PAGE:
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Oral sex: a moral philosopher's guide

Rock and roll may have lost its power to shock. But it seems sex and drugs can still be counted on to raise the blood pressure.

A new sex education programme, A Pause, has caused a furore because it prepares teachers to answer potentially embarrassing questions such as "what does semen taste like?"

Defenders of the programme say it has cut sexual activity among young people and that the "just say no" message doesn't work. Detractors claim it presents a mechanistic view of sex that ignores values and emotions.

Expect to see similar reactions the next time any new drugs education programme is launched. Some will argue for a dispassionate presentation of the facts as the only way to cut drug usage and make sure those who are going to take them anyway do so more responsibly. Others will want a strong message that drugs are wrong.

And it's not just sex and drugs that present problems. In religious education, is it enough to say that people believe different things, even if some beliefs such as those involving the status of women, raise serious moral questions?

The heat all these questions generate suggests we have a problem when it comes to education and morality. When we are forced to consider how we should teach values to our children, our reaction is a kind of moral panic.

And a major reason for this panic is that, as a society, we have not yet adopted a mature, secular means of deliberating ethical issues.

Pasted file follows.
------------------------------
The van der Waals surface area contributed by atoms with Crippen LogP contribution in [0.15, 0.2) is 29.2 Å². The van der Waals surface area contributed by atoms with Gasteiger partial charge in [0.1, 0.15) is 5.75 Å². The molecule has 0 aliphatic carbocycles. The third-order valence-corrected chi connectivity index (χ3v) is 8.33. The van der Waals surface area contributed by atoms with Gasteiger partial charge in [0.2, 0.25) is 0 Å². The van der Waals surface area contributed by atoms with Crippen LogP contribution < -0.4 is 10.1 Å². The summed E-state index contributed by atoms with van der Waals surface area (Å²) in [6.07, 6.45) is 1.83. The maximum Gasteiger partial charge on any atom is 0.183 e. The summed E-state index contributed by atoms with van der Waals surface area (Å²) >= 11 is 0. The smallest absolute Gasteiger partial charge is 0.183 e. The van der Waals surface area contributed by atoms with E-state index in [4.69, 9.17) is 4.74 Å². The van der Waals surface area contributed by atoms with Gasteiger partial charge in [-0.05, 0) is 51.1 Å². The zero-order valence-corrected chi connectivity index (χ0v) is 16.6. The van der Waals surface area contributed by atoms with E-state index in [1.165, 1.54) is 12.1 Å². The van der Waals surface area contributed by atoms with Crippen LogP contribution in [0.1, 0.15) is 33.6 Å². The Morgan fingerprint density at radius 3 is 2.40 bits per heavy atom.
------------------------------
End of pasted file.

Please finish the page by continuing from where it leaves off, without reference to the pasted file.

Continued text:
The problem is that most of us lack a route map to guide us between the extremes of traditional religious moral absolution and laissez-faire relativism.

Strict religious rules are no longer a credible source of moral authority.

This is partly because a multi-faith society cannot submit to the moral dictates of one. But it is also because even the religious want to know why certain things are right or wrong, not just be told that they are.

However, many people fear that if you throw out religion as a source of moral values, you are left with a kind of relativist free market where it is all just a matter of opinion and no one's values are superior.

People in the middle of this argument look at both sides, don't like what they see in either, and turn into a kind of quivering moral jelly. But there is another way, a sophisticated and effective way, of conducting moral debate in a secular society. It is called moral philosophy and has been going for hundreds of years.

It is secular not because its practitioners are all atheists, but because it appeals to arguments and principles that anyone can understand and debate using only their powers of reason and the evidence of everyday life.

It never grounds its arguments in principles that must be accepted on the basis of religious authority, for such principles can never command widespread assent.

But it also avoids laissez-faire relativism because it is just not true that anything goes. Moral philosophy demands reasons and arguments, which are subject to scrutiny and critique. It is no good just expressing your opinion and expecting everyone to accept it as "valid". Positions need to be defensible.

Educators responsible for devising the personal, social and health education and citizenship curricula are well aware of moral philosophy.

However, as a society we are neither comfortable nor familiar with its methods.

This has to change. If we do not introduce another way of thinking about moral problems, we can expect values education in schools to continue to provoke much discomfort.

But if we teach today's pupils to consider the rights and wrongs of sex or drugs in an intellectually rigorous way, the next generation of parents will be much more at ease with the idea that you can have meaningful discussions about ethics that are neither absolutist nor a mere exchange of equally valid views.

Meanwhile, it is adults, as much as children, who need a crash-course in moral thought.

Letters, 29

Julian Baggini is editor of "The Philosophers' Magazine"

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